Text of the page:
Following the death of Thomas Gaydon in 1935, the property was transferred to his two sons, T. Geoffrey Gaydon (a dentist) and S. Noel Gaydon (a chemist) who both practised from the premises. In 1938 Mervyn G Hooper joined the staff as a chemist and went into partnership with Noel Gaydon in 1956. When Noel Gaydon died in 1966, Hooper continued the business and the property was transferred to his wife in 1973. In 1982 Mervyn Hooper died and the then pharmacy was operated as a gift shop (with all pharmaceutical material retained) by his widow Isbell (known as Isa) Hooper. In 1987 the shop ceased trading and was acquired by a new owner.
The Isis Shire Council leased the building, after purchasing the contents, catalogued items and carried out conservation work. In 1989 Gaydons Pharmacy opened as a pharmaceutical museum with an art gallery on the upper floor. The work undertaken by the Isis Shire Council to prepare the building for use as a museum, tourist office, and gallery received a National Trust of Queensland John Herbert Award for Conservation Action in 1989.
The Pharmaceutical Museum is a two-story masonry building in a row of shops on the south side of Churchill Street, Childers main street. It is a rectangular building with its long axis at right angles to the street and has twin gabled roofs clad in corrugated iron concealed by a parapet. In common with a number of shops on this side of the street, the building has a classical revival pediment with a balustraded parapet topped by urns and is lit by a lantern. The date 1894 is shown in raised letters on the pediment with the name Gaydon's Buildings below. The upper floor is also lit by a pair of multi-paned windows with curved heads to the street and plain sash windows at the rear. The shop's front has a central recessed entry and display windows featuring lead lighting friezes and early signwriting. They are shaded by an awning to the street lined with decorative pressed metal. The interior is laid out with a shop at the front and offices and dispensary area to the rear. The upper floor is an art gallery. The interior is extraordinarily intact and includes furniture, fittings, counters, shelving, drawers and their contents and stock. Equipment such as the cash register and dental chair and tools and account and prescription books belonging to Gaydon's Pharmacy are preserved. The whole forms an archive of information on the operation of an early twentieth century pharmacy. 137 items from the Wickham House pharmacy in Brisbane have been added to the collection.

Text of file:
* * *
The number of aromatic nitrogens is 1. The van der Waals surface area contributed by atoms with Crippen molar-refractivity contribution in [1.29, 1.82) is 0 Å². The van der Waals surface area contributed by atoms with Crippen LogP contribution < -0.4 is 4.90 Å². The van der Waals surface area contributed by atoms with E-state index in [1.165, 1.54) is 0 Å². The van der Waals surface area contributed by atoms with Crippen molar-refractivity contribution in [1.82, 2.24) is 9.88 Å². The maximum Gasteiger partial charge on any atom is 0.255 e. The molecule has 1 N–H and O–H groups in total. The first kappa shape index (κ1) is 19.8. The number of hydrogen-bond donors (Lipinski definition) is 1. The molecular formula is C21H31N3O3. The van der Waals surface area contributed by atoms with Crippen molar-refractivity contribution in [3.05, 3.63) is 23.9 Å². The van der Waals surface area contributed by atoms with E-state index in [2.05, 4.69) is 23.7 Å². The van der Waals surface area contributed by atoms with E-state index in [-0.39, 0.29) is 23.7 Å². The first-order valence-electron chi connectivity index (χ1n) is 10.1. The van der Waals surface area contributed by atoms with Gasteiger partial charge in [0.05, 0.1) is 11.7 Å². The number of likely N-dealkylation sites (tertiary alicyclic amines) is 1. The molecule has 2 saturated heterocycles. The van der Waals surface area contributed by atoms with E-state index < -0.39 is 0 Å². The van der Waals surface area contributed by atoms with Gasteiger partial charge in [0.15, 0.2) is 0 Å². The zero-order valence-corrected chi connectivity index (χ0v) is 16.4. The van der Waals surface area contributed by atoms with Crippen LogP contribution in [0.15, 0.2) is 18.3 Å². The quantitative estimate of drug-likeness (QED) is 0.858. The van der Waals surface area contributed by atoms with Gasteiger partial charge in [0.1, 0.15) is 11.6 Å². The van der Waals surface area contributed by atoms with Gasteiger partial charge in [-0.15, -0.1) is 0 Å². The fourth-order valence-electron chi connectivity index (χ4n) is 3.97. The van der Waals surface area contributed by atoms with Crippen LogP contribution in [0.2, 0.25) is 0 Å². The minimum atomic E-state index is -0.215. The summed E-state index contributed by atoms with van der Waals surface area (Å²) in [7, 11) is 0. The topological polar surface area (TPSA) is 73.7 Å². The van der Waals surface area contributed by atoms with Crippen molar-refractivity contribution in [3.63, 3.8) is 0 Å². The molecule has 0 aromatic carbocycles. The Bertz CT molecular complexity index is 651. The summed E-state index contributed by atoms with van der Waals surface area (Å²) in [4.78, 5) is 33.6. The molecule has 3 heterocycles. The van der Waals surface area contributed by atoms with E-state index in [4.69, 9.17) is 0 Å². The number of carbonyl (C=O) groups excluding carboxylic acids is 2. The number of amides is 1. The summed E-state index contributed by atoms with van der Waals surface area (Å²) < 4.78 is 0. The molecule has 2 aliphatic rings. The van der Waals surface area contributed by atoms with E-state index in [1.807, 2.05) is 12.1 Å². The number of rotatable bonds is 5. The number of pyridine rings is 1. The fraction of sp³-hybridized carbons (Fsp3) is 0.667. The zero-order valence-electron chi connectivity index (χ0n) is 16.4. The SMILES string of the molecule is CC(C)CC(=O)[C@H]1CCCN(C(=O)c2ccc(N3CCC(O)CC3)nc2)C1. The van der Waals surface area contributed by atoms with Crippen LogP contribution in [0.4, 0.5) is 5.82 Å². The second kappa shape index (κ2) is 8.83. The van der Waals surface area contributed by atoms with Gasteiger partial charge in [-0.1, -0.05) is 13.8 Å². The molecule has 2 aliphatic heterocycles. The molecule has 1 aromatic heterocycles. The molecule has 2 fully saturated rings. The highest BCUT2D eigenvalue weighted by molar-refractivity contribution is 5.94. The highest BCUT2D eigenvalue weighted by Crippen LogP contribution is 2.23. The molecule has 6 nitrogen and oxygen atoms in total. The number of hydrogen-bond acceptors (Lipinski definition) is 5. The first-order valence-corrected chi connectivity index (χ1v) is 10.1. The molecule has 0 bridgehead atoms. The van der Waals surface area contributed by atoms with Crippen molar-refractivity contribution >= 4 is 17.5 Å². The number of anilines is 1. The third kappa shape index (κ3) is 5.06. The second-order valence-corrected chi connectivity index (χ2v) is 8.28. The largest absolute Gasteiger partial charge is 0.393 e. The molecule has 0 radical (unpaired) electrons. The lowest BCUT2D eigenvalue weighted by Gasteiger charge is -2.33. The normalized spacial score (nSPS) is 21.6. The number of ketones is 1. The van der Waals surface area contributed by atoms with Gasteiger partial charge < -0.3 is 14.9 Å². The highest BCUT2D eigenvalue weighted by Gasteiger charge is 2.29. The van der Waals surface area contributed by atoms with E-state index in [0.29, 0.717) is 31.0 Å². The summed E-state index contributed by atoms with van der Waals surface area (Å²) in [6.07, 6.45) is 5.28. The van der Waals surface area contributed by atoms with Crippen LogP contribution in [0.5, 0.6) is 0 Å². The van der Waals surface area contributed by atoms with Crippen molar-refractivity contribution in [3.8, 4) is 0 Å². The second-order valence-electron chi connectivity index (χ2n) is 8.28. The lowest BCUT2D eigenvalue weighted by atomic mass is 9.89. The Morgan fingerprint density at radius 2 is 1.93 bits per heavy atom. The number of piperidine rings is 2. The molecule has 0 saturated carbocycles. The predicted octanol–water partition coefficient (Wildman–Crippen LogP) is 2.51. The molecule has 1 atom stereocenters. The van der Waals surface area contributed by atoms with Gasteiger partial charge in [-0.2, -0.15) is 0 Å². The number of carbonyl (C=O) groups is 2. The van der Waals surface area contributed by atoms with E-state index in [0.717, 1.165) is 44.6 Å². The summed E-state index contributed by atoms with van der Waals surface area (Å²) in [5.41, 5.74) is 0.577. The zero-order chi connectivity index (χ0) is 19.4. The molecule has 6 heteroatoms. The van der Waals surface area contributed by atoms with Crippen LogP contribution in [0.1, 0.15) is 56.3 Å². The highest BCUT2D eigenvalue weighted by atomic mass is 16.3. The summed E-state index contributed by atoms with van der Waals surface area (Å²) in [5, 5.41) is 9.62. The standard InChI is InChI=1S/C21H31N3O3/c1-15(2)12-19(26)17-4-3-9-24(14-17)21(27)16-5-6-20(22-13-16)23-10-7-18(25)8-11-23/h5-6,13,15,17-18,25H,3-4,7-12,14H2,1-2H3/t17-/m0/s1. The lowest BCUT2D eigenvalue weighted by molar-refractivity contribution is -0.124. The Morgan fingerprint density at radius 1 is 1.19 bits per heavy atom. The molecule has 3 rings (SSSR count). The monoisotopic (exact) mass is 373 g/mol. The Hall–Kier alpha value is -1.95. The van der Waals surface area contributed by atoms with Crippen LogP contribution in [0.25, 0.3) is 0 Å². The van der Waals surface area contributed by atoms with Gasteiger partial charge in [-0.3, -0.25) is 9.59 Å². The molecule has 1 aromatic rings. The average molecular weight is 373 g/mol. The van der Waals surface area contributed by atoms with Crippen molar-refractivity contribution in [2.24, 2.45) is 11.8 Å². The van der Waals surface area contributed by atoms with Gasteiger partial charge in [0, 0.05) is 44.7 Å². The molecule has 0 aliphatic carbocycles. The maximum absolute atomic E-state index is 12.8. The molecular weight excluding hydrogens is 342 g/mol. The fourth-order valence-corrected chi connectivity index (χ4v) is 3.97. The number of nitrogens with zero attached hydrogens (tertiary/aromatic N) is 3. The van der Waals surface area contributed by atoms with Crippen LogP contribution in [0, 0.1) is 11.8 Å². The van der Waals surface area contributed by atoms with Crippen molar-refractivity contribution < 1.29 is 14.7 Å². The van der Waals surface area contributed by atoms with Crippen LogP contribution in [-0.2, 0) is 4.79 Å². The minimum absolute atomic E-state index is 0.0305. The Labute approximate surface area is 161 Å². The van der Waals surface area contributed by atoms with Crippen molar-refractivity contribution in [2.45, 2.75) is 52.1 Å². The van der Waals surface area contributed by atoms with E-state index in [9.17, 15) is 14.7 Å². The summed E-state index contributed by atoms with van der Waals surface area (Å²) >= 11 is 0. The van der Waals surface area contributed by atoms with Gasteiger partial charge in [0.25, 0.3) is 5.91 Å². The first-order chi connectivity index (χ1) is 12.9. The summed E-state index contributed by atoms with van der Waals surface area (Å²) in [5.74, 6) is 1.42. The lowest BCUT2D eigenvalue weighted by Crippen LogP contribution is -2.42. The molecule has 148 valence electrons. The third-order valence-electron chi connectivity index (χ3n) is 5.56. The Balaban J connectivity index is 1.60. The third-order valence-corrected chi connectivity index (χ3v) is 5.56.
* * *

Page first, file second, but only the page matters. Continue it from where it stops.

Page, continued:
The place is important in demonstrating the evolution or pattern of Queensland's history.
It is important in demonstrating the evolution of Queensland's history, showing the development of Childers in the early twentieth century and in particular the rebuilding of the south side of the main street in the early 1900s following the 1902 fire. Together with much of the southern side of Childers main street it provides evidence of the impact of fire on many Queensland towns with limited water supply.
The place demonstrates rare, uncommon or endangered aspects of Queensland's cultural heritage.
It is one of only two pharmaceutical museums in Australia and is very rare in retaining a high level of its own early fittings, equipment and stock.
The place has potential to yield information that will contribute to an understanding of Queensland's history.
Because of this rarity, it has the potential to contribute considerably to an understanding of the work of early dispensing chemists, particularly in country towns where they might provide a wide range of services.
The place is important in demonstrating the principal characteristics of a particular class of cultural places.
It is important in demonstrating the principal characteristics of early 1900s country town masonry commercial buildings, in particular the awnings, shop fronts, lanterns, and overall form.
The place is important because of its aesthetic significance.
It contributes to the picturesque appearance of Churchill Street which is both remarkably architecturally coherent and intact.
The place has a strong or special association with a particular community or cultural group for social, cultural or spiritual reasons.
The Pharmaceutical Museum has strong associations with the Childers community as a provider of pharmaceutical, dental and photographic services for many years and is now an important community building.
The place has a special association with the life or work of a particular person, group or organisation of importance in Queensland's history.
It has a special association with the life and work of Thomas Gaydon, chemist, dentist, anaesthetist and photographer to Childers area, and also as the work of Bundaberg architect FH Faircloth.
- "Childers Pharmaceutical Museum & Tourist Information Centre (entry 600628)". Queensland Heritage Register. Queensland Heritage Council. Retrieved 1 August 2014.
This Wikipedia article was originally based on "The Queensland heritage register" published by the State of Queensland under CC-BY 3.0 AU licence (accessed on 7 July 2014, archived on 8 October 2014). The geo-coordinates were originally computed from the "Queensland heritage register boundaries" published by the State of Queensland under CC-BY 3.0 AU licence (accessed on 5 September 2014, archived on 15 October 2014).